It’s crazy because the way I see myself, I feel like I experience a personal calm, you know, a personal peace that I’ve just been able to gravitate to recently. But I don’t really look at myself as a big star, to be completely honest and maybe this has a lot to do with me coming up on the underground circuit. But I always feel like, oh my God, I still have so much to do, I still have so much work to do and so I guess that makes me continue to be hungry. I don’t vacation, I don’t really party, because I’m always feeling like I have to get to that finish line. I just feel this weird thing inside of me that keeps on saying: “You haven’t done enough, you have to give more, you have to do more.” So I guess maybe I won’t see the success until ten years from now, you know? I’ve always been like that though. I’m kind of always in the future thinking, ‘well what needs to be done now?’
So do you ever allow yourself to take a little moment to feel proud or excited?
No. It’s kind of sad. I really don’t. I really, really don’t. I just don’t know, it’s not in my genetic right now… because to me, when I stop, when I’ve stopped in the past and kind of just lived in the moment then that’s when I got the rug pulled from under me. So now it’s like you can’t, you can’t let up.
Is the Nicki who goes home and takes her make-up off at the end of the day a very different person from the on-stage Nicki?
Oh they’re definitely two completely different people. Obviously what I would wear at home is not what I would wear up on stage and I think, when I’m at home it’s a way more introspective character and I think the person people see on stage is anything but.
I find it hard to imagine you doing normal, boring things…
Well, I watch a lot of Judge Judy. And I watch a lot of Forensic Files. And I cook – I cook spaghetti really, really good; I cook macaroni and cheese really, really good; I cook chicken really, really good.
What’s the best thing you’ve bought yourself?
I want to hear that you’re enjoying your wealth! Well probably my most Barbalicious thing is my pink Bentley. But it’s kind of crazy because I’ve also been wearing this vintage Barbie jacket and my Bar- bie chain so I’m completely whoring myself out right now on Barbie.
And of course you had your own Barbie made of you, right?
Yesss! Oh my goodness, yes. That is every girl’s dream. That’s like: wow, big deal. It’s a one-of-a-kind doll. I was just so honoured to do something with Mattel. I mean, they change everyone’s life. They are a staple of our culture. Barbie gets a lot of love but she also gets a lot of shit.
How would you come to her defense?
I feel like Barbie is great because it doesn’t only focus on beauty – you have Barbies that work, they have tons of different jobs now. And they come in different shades, which I love, and different hairstyles. So I think that they’ve gotten to the point where they’re making girls feel like it’s OK not to look like or be like the traditional Barbie. Now in terms of a body image, even male action figure dolls are cut up more than the average man – it’s just how people make dolls!
Now, I know you love London…
I was born in London in my past life, no one can tell me different. I probably was like a queen in London, I was probably the people’s queen that fought for lives… and I probably started off as a maid and then was just, like, really revolutionary and moved all my Barbz into the big queen mansion. That sounds about right to me.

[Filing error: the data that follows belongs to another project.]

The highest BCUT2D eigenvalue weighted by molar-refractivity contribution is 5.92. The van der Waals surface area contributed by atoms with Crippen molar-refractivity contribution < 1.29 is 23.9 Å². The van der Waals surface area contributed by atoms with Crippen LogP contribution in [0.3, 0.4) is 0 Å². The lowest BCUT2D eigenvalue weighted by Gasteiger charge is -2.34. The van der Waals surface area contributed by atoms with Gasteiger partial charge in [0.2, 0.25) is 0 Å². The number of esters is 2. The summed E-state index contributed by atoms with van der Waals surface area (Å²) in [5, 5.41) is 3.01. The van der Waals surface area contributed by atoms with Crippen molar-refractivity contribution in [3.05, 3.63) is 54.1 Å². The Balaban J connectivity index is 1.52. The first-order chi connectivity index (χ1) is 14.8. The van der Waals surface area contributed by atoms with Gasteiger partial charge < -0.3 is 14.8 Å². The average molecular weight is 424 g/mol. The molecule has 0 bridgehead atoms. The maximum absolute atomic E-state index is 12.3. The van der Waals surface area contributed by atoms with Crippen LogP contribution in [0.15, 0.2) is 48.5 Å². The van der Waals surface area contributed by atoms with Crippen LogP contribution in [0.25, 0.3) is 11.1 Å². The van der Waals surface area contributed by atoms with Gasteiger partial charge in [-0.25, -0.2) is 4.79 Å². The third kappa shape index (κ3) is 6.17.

Have you had much time off while you’re there?
Well this time when I come back I’m going to have more of a moment. I didn’t really get to do any sightseeing. The best part when I came this last time was the fact that the Barbz waited outside the hotel and were rapping songs and I could hear them and I really fed off that energy, I really appreciated that love. It will forever be the place where I got the warmest welcome in my career.
What’s the craziest thing a fan has ever done?
Well I think the most extreme thing is when I see people with tattoos of my name or my face. I have this weird connection to them because that’s some real over-the-top, passionate love for someone. No matter how many times I see it, it never gets old to me, I always do a double take and I’m always in shock.
Anyone you’d consider getting a tattoo of?
Jada Pinkett. I was so obsessed with her. It’s so ironic how the world works because I had been obsessed with Jada Pinkett and then ten or 15 years later, whatever it is, I’m doing a song with her daughter. Who would have known!?
You must have had a lot of who-would-have-known moments by now – have you got used to them?
I really haven’t gotten used to anything at this point. It’s happening so quickly. Why do you think you have had such huge success – what is it about you and your music do you think?You know what, I have to say that my Barbz are so passionate that it’s beyond the music – it’s more about a culture and a movement. My movement is sort of larger than life, because of my fans. They’re so passionate and they don’t let up. They’re amazing people and they really believe in me.
When you have a gang of people that really, really believe in you and they’re really, really out there spreading the word it’s almost impossible to lose because all you have to do is follow up with music that people can understand and feel and there you have it. You know, two years ago when I was doing interviews before I was famous, I was saying I don’t want to be boxed in. When this album comes out they definitely won’t know what kind of category to put me in.
Words: Hermione Hoby (Follow Hermione on Twitter @hermionehoby)
Images: Matt Irwin